• 62. May 2013 Florida RMA Lending School 62Support: Technology Plant and equipment• Current capacity• Current production and productivity rates• Production—16 tons of coal a day• Productivity—16 tons per miner each day Technological Change• Industry’s innovation rate—agriculture vs. coal mining• Likelihood of new products or processes• Cell phone’s impact on CB radios & land line phones• Iphone’s impact on cell phone industry• Ipod’s impact on music industry• Ipad’s impact on computer industry
  • 63. May 2013 Florida RMA Lending School 63Support: Procurement Materials and other inputs• Commodity or scarcity?• Stability of value—perishable, storable? Logistics• Impact of time and distance on quality of inputs• Transportation alternatives• Geographic constraints• Storage capacity
  • 64. May 2013 Florida RMA Lending School 64Value Chain AnalysisPrimary ActivitiesSUPPORTACTIVITIESPRIMARY ACTIVITIESINBOUNDLOGISTICSOPERATIONS OUTBOUNDLOGISTICSMARKETING& SALESSERVICEFirmInfrastructureHumanResourcesTechnologyprocurement
  • 65. May 2013 Florida RMA Lending School 65Primary Activities Inbound logistics• Getting it here Operations• Getting it made Outbound logistics• Getting it to the client Marketing & sales• Getting the most sold at the best price Service• Getting the client to come back for more
  • 66. Value Chain AnalysisPrimary activities’ impact on value driversValue Drivers Linkage to Primary Activities1. Sales GrowthRate (G)Inboundlogisticsoperations OutboundlogisticsMarketing &salesservice2. OperatingProfit Margin (P)Materials,warehousing,freight-inadmnProcessing,assembly,testing,packagingMaterials,warehousing,freight-outadmnSales force,advertising,promotion,admnInstallation,training,maintenance,returns3. Wkg CptlInvestment (W)Raw materials W-I-P inventory,accts payableFinished goods,accts payableAccountsreceivableParts inventory,service fees4. Fxd AsstInvestment (F)Warehouses,transportationfleet, equipmentProductionfacilitiesWarehouses,transportationfleet, equipmentDistributionfacilities, salesforce officesServicefacilities,transportationfleet, serviceequipmentMay 2013 Florida RMA Lending School 66
  • 67. May 2013 Florida RMA Lending School 67Value Chain AnalysisWhat combination of sales growth rate, operating profit margin, workingcapital investment, fixed asset investment, a/o cost of capital willincrease cash flow and shareholder value?SUPPORTACTIVITIESPRIMARY ACTIVITIESINBOUNDLOGISTICSOPERATIONS OUTBOUNDLOGISTICSMARKETING& SALESSERVICEFirmInfrastructureHumanResourcesTechnologyprocurement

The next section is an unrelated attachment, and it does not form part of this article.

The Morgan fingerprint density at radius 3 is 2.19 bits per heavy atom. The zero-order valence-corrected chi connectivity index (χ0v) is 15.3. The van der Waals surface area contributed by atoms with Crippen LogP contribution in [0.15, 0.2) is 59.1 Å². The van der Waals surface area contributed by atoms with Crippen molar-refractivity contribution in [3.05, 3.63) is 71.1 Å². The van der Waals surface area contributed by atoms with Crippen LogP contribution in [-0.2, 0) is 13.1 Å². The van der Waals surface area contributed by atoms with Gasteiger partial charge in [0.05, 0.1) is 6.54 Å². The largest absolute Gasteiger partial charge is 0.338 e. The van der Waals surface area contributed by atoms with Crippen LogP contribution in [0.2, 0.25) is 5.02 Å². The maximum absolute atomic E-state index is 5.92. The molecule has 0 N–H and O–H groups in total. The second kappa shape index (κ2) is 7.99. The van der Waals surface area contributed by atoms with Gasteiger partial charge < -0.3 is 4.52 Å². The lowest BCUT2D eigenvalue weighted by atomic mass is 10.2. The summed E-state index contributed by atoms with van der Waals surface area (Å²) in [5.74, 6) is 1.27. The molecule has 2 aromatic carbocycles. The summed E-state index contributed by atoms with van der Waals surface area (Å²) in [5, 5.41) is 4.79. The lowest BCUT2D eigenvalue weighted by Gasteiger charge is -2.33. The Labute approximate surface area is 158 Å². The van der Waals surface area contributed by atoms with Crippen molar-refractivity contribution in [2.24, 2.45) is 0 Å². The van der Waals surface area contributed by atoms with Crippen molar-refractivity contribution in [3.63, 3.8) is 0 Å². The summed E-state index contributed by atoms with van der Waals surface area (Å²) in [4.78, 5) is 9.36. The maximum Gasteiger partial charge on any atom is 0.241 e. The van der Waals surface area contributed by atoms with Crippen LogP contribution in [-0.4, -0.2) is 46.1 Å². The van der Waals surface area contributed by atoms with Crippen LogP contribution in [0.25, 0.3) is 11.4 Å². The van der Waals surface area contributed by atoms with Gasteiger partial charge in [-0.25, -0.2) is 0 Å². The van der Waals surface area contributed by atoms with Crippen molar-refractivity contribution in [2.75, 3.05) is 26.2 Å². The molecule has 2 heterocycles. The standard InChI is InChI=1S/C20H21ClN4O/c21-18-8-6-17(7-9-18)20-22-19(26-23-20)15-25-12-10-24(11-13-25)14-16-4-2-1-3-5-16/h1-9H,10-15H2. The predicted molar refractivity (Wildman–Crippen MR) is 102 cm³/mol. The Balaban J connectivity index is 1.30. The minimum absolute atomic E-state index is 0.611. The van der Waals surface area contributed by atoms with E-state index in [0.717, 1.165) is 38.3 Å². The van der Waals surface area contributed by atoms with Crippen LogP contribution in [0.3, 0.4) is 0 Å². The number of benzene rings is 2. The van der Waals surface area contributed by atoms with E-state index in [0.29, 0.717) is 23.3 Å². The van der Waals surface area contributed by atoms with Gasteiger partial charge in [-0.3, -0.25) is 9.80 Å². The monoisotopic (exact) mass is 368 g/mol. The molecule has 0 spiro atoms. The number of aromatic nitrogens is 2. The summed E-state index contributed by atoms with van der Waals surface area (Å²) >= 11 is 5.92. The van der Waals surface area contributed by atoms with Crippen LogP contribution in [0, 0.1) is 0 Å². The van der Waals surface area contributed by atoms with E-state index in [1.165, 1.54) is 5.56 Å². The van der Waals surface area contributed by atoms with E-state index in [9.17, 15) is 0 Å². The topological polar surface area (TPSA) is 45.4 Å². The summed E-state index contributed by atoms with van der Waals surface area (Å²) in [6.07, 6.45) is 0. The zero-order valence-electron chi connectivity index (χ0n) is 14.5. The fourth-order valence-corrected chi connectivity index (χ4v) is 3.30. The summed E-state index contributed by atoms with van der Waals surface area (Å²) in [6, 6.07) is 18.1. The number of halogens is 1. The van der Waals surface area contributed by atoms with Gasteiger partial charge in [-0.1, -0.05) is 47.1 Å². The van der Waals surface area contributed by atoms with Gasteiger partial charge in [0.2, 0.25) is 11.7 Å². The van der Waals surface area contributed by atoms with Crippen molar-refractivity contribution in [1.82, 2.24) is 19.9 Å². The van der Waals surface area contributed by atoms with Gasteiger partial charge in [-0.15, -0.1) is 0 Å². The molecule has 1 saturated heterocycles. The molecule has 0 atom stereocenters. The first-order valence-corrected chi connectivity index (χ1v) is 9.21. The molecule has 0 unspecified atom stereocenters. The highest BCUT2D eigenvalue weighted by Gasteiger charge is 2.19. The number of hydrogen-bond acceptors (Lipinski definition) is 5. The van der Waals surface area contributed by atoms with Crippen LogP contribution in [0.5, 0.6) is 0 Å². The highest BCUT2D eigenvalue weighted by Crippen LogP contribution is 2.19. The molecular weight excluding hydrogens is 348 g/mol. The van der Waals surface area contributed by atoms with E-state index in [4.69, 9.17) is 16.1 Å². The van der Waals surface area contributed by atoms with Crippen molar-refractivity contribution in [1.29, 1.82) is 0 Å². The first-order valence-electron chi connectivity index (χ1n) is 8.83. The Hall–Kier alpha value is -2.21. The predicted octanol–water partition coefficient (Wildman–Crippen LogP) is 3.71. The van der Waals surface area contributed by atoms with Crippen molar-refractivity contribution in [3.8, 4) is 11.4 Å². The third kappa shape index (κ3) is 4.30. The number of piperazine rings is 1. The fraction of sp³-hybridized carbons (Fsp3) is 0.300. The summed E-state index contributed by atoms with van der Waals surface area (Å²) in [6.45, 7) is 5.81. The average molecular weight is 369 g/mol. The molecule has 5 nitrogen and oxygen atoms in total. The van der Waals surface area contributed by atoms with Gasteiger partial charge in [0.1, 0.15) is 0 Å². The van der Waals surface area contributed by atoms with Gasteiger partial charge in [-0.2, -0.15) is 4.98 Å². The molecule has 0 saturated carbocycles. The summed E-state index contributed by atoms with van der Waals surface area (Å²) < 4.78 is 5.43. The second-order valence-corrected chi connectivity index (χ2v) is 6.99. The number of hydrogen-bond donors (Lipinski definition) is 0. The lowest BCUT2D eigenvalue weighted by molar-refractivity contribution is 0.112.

• 68. May 2013 Florida RMA Lending School 68Value Chain Analysis: ExampleBeer ProducerSUPPORTACTIVITIESPRIMARY ACTIVITIESINBOUNDLOGISTICSOPERATIONS OUTBOUNDLOGISTICSMARKETING& SALESSERVICEFirmInfrastructureHumanResourcesTechnologyprocurement
  • 69. May 2013 Florida RMA Lending School 69Sales growth strategy optionsfor management Sales growth rate• Existing capacity vs. future requirements• Warehouse, storage, processing facilities• Transportation and distribution• Capital assets• Technologically up to date to support sales?• Obsolescence rate impact on liquidation value?• What’s needed to give products and services theirmarketing edge?
  • 70. May 2013 Florida RMA Lending School 70Value Chain AnalysisExpansion consequences for Beer Producer?SUPPORTACTIVITIESPRIMARY ACTIVITIESINBOUNDLOGISTICSOPERATIONS OUTBOUNDLOGISTICSMARKETING& SALESSERVICEFirmInfrastructureHumanResourcesTechnologyprocurement
  • 71. Likely Cash flow impact of regional vs.national distribution strategiesCash Flow ImpactAnalysisStrategy Value DriverAssumptionsValue Created($MM)Probabilityof SuccessRegional •Concentrate on existingwestern US markets•Maintain quality on existingproducts•Stop new productdevelopment•Maintain 7% sales growth•Maintain 9% operatingmargin•Maintain $60MM CAPEX•Maintain 15% WCinvestment•Base: $273•Best: $436•Worst: $218?National •Expand sales & distributionnationwide•Increase ad & promo expense•Expand brewing capacity•Loosen credit for newdistributors•12-14% sales growth•8% operating margininitially, but 10-11% later•$90MM CAPEX•20-25% WC investment•Base: $336•Best: $516•Worst: $118?“If at first you don’t succeed, try, try again. Then quit. No use being a damn fool about it.” W. C. FieldsMay 2013 Florida RMA Lending School 71